“With the combination of the MMC2 and MAG3 machines, we’re able to run large aluminum parts 24/7 with an overall equipment effectiveness [OEE] of 85 percent,” Eilerts said.
For the largest wing skins, spars and ribs, however, Triumph had previously relied on a gantry-style vertical mill. While capable of producing parts that meet OEM requirements, the machine limited the company’s ability to grow with the booming aerospace industry. Specifically, Triumph needed better thermal stabilization to improve precision. The gantry-style machine is enclosed by four walls, but has no roof on its cabinet and thus no climate controls, exposing the spindle, tools and workpieces to temperature changes in the shop. With programs scaled to account for temperature variation, the process is slow and operators must take multiple temperature readings before, during and after processing.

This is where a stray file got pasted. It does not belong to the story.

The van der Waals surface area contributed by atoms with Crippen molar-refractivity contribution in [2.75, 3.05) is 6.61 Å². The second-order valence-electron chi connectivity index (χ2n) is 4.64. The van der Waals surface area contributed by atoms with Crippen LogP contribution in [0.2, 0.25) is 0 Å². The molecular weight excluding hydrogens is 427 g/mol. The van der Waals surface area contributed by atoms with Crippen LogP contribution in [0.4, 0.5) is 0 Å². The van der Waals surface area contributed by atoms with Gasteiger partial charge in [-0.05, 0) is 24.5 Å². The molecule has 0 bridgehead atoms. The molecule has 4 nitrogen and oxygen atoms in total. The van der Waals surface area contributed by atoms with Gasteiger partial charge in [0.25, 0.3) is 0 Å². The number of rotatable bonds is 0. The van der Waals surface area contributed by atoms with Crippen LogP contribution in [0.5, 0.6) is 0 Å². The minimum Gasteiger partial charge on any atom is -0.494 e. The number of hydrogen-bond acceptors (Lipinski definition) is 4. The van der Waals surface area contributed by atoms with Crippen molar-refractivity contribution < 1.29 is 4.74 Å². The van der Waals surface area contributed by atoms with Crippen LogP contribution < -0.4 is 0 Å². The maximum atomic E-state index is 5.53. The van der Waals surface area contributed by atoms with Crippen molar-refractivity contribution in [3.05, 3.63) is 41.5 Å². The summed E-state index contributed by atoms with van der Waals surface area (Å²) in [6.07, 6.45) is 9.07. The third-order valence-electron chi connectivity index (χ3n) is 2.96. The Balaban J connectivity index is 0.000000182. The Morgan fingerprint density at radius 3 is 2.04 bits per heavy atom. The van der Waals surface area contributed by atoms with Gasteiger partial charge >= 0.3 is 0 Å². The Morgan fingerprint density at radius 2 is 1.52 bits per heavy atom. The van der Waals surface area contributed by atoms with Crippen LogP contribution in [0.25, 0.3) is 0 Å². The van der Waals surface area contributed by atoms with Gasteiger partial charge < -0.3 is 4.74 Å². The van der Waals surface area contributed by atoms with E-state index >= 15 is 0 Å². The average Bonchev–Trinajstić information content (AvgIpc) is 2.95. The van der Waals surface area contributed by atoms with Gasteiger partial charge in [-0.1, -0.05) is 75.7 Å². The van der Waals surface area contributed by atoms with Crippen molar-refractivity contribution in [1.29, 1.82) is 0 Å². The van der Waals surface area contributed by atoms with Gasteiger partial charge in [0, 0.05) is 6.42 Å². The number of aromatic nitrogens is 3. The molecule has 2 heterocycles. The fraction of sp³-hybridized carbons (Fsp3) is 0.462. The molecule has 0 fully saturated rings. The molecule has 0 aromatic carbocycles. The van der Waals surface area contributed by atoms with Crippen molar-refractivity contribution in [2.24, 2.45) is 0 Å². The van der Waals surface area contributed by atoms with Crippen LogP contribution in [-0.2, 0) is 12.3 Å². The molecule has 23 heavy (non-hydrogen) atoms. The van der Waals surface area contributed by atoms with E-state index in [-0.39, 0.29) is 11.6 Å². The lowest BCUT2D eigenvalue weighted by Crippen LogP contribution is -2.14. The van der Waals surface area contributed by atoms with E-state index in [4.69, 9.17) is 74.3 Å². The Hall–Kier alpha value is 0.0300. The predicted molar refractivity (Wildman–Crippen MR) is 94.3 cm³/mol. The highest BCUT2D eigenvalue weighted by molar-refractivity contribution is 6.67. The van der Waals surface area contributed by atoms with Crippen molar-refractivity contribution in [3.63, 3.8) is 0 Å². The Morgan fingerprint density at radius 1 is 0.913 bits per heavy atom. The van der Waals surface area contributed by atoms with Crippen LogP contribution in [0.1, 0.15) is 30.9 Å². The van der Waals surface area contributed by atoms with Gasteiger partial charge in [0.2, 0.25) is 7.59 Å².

In addition, the gantry-style machine has no external workstation for setting up pallets or means of changing tools automatically. The spindle must be stopped each time a tool is replaced or parts are loaded and unloaded, resulting in unproductive time. The operators must shut down production and work inside the machining envelope.
While parts can be accurately produced on the gantry-style machine, it requires more time than a high-speed horizontal mill like the A6. The vertical spindle on the gantry-style machine turns at 25,000 rpm, powered by 80 horsepower. The A6, meanwhile, is equipped with a 33,000-rpm horizontal spindle, powered by 161 horsepower.
“This speed and power upgrade enables Triumph’s operators to hog out metal on the structural parts in some cases as fast as 1,600 inches a minute,” said Ricky Davis, director of operations at Triumph and a veteran of nearly 30 years at aerospace manufacturers in the Wichita area. “I’ve never seen a machine move that fast.”
To control thermal variation, which can affect tolerances, the A6 is equipped with its own HVAC system that pumps 45 tons of chilled air into the machine enclosure to keep the work envelope as well as the bed casting and the automatic tool changer at 68 degrees Fahrenheit. Coolant is automatically chilled or heated as needed to maintain a constant temperature in the spindle, tooling and workpieces.